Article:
Every June, trade union leaders, employers and government officials meet in Geneva for the International Labour Conference. And every year since 1926, that conference has set aside some time to discuss the worst violations of trade union rights. But not this year - because this year employers have put down their foot and said "no".
To coincide with the conference, the International Trade Union Confederation (ITUC) has just issued its annual report on violations of trade union rights -- and it makes for chilling reading.
As I write these words, unions have issued some strong statements (here's one example) and we're monitoring the situation.
"Colombia is once again the most dangerous country in the world for trade unionists," says the ITUC. "Of the 76 people murdered for their trade union activities, not counting the workers killed during the Arab Spring, 29 lost their lives in Colombia. And in Guatemala yet again trade unionists paid a heavy price, with 10 assassinations committed with impunity. A further eight trade unionists were murdered in Asia."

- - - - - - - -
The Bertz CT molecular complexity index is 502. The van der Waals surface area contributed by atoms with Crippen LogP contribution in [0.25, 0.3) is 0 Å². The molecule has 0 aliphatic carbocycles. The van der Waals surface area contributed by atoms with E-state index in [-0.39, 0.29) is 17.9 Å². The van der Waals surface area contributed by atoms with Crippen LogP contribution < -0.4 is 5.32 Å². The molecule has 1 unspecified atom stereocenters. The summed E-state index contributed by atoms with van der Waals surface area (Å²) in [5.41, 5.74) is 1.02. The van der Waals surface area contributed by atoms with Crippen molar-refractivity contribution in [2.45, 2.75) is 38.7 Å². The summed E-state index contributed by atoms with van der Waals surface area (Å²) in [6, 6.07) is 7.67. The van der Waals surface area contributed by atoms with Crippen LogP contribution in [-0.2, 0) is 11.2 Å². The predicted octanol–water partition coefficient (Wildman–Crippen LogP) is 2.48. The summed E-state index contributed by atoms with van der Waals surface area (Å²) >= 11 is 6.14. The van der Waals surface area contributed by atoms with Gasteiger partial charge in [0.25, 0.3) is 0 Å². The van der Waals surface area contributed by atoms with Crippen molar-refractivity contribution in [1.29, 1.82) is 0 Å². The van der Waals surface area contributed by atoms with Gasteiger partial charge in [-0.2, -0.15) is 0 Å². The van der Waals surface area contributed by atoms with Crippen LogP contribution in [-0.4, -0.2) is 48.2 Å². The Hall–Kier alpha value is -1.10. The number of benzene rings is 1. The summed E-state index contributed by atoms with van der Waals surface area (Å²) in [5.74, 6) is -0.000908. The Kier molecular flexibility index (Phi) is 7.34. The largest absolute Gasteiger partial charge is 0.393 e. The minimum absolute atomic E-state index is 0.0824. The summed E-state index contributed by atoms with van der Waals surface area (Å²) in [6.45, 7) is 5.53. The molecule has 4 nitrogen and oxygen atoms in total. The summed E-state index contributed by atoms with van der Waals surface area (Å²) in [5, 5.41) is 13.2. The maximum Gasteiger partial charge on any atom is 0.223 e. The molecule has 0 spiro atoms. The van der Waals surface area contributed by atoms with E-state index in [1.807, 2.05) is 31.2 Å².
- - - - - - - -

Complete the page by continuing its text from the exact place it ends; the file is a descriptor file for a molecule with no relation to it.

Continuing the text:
You can read the report in full here.
As if to highlight those issues, two of the global union federations have launched major appeals in the last 24 hours.
The employers' representatives in Geneva may want us to stop talking about workers rights, and maybe they'll succeed in doing so at the ILO conference. But they can't stop us from campaigning -- as we will show them in the next few hours. We are going to fill the inboxes of political leaders in Iraq and Algeria with our messages of protest. And we're going to show the world once again what solidarity means.